It was these men who gave Letissier stories which helped her realize that the trappings of gender performativity that women suffer under can become a cage to men as well. “They were giving me stories of having to over-perform masochism to not be bullied when they were younger,” she says. “I was like, theater, everywhere!” She throws up her hands in comic jazz hands. “How interesting! And, how narrow.”

The excruciating, narrow fine print that comes with identifying as a woman artist, the gaze that’s forced on you, the assumptions made of your artistry, the restrictions placed on your sexuality, has long been of interest to Letissier. Frankly, she’s been trying to erase the fine print ever since she started making music. Born in Nantes, Letissier grew up in a household with a feminist mother and an academic professor father, both of whom taught her to not accept a basic lens when it comes to gender. “I grew up in a family that was always resisting those gendered ways of seeing yourself,” she says. “We were not raised to accept what it meant to be a woman or a man.”

Letissier describes her teenage years as constrained and rife with self-esteem issues, even borderline body dysmorphia. “My relationship to my teenage years was purely monstrous,” she says. “It was not huge fun.” The confidence she feels as an adult, now 30, is a chance to reclaim the experimentation she did not do as a teenager. “Sometimes, depending on the people I fall in love with, I feel different about my gender and my sexual orientation. It’s always a work in progress,” she says. “At first, I used to be scared of that, [feeling] slightly undefined. Now I’m just reveling in it.”

It’s through her music that Letissier tries to create a space where she can define her body and sexuality the way she wants to. “On the first record, I was trying to escape male gaze, and I was kind of sure I could,” she says with a smile. “I was like, I have to cancel information and then other people can focus on me being a voice and what I had to say.” But it was, understandably, not an easy task. “Then [online], below the videos of “Saint Claude,” people would ask, ‘Is she fuckable or not?’” she says.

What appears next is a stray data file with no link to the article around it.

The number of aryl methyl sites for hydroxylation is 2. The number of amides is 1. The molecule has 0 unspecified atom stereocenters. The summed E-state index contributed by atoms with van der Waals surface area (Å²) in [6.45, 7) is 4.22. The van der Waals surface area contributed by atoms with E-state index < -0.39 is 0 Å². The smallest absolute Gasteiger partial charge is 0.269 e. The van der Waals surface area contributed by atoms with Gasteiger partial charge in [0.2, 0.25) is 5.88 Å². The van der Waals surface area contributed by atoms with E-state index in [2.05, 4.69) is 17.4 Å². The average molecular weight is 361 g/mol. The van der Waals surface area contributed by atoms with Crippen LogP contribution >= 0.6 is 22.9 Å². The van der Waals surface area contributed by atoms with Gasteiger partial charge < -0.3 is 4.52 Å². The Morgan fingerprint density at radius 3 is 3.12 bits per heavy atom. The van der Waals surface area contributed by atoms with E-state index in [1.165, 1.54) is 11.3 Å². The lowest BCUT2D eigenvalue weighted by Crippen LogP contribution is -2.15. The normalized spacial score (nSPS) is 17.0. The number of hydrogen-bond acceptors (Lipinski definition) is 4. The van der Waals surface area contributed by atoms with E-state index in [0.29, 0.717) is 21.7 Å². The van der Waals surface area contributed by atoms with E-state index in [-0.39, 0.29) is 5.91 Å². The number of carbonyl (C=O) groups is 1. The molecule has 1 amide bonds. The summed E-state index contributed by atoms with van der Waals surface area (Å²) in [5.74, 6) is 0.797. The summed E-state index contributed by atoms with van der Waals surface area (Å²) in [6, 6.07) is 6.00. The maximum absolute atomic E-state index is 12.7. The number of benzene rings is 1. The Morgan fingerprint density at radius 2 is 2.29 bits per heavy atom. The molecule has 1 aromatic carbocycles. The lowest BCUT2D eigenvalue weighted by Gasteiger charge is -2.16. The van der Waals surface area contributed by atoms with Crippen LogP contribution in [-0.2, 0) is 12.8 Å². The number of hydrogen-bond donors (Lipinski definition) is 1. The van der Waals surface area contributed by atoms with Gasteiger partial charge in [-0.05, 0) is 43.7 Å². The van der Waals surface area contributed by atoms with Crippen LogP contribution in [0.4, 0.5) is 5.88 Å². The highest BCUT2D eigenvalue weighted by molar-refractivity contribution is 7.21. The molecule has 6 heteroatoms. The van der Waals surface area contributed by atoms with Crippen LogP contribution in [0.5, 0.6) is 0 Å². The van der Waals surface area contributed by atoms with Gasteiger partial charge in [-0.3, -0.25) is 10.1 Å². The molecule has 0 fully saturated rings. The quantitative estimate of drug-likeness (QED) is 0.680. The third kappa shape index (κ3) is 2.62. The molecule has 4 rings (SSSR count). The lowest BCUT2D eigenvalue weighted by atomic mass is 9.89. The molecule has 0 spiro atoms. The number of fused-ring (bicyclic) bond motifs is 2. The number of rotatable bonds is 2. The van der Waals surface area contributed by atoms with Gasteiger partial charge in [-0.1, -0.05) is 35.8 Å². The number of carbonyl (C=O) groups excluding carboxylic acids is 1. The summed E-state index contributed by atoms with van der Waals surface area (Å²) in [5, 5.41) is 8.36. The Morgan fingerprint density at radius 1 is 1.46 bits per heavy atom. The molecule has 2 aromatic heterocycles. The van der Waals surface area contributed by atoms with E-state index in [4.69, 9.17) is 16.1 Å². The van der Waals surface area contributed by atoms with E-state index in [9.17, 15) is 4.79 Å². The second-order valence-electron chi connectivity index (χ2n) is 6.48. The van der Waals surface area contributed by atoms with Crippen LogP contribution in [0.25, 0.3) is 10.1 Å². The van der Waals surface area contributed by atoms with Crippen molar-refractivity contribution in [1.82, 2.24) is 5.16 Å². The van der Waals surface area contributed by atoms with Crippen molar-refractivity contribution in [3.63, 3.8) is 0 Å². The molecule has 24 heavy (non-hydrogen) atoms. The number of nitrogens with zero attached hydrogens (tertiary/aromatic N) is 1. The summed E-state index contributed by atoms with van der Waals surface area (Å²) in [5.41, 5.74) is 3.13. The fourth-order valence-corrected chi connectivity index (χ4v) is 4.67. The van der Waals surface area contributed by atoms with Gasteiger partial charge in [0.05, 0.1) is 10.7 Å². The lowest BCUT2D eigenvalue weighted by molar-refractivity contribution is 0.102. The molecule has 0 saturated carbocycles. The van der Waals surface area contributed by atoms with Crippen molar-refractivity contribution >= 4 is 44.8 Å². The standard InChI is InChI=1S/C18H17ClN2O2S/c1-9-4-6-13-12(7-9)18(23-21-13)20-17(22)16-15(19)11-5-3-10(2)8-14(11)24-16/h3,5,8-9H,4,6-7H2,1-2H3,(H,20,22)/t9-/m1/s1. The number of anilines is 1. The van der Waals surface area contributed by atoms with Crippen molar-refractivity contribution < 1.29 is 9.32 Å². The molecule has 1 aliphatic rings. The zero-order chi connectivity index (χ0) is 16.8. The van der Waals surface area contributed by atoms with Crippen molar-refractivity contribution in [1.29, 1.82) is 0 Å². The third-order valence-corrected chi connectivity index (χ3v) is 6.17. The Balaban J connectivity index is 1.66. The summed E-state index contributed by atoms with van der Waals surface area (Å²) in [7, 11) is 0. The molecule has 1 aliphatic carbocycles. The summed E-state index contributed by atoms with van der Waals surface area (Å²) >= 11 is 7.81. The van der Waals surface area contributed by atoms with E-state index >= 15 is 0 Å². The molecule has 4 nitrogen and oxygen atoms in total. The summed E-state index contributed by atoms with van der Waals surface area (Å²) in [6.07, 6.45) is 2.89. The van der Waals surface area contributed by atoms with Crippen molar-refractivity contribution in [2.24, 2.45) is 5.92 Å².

“It’s complicated,” she continues. “So I thought, well, if I’m in it, I might as well have fun with it… exposing my body but choosing how I’m exposing it.”

On Chris, you can hear Letissier grasping for that stamina she craved, with songs marked by a punchy, vintage ’80s R&B sound that turns the titular character into a sexy male pop star of another era. Throughout, Letissier plays with tinny drum machines and bouncy synths in ways which call to mind her decades-old inspirations, but which don’t verge on mimicry. But there’s also a sense of real release on Chris. Whereas Christine was cool and fluid, Chris is defiant and aggressive. On “5 Dollars,” when Letissier sings “I don’t think the race is over, baby,” there’s a passionate vibration to her vocals not far off from Springsteen’s on “Born to Run.” Most of the songs sound like the beginning of a potential fight, but one that amounts to nothing more than some boyish roughhousing in an empty lot somewhere.

Claiming authorship is a process that women have to do way more and it’s not an easy or nice one,” she says. “You feel like you have to claim your work like a bitch…

Letissier also borrowed some male ego behind the scenes in the studio when she took a more transparent role as producer. Letissier says that she was advised for promoting her first album not to outright call herself the producer because it’s apparently “too complicated to assert that too early.” But after getting asked questions about if she even wrote her own songs, Letissier decided to take a more forward role. “Claiming authorship is a process that women have to do way more, and it’s not an easy or nice one,” she says. “You feel like you have to claim your work like a bitch, like,” she screams, “It’s mine!”

I ask Letissier about a quote of hers from a few years ago: while working on her second album, she said she wanted to “redefine what it means to be sexy.” Did it still ring true?

“Now that I’m listening to that sentence, it’s like nooo pressure girl!” she says, laughing. “I don’t know if I can redefine it, but every video, I’m asking myself how do I want to exist, and I do want to be more sexualized because the record is about sexuality way more.” She mentions the American Gigolo-inspired video for “5 Dollars,” in which she gets ready in the morning by slipping a leather harness under her crisp, three-piece suit. “I do want to exist as a desired body.”

Now as Chris, Letissier is admittedly enjoying the YouTube comments, many of which still ask if she’s fuckable or not. “But now it’s kind of tasty because I have comments underneath my videos from guys like, ‘I’m excited… and confused,’” she says. “I’m like, SCORE!”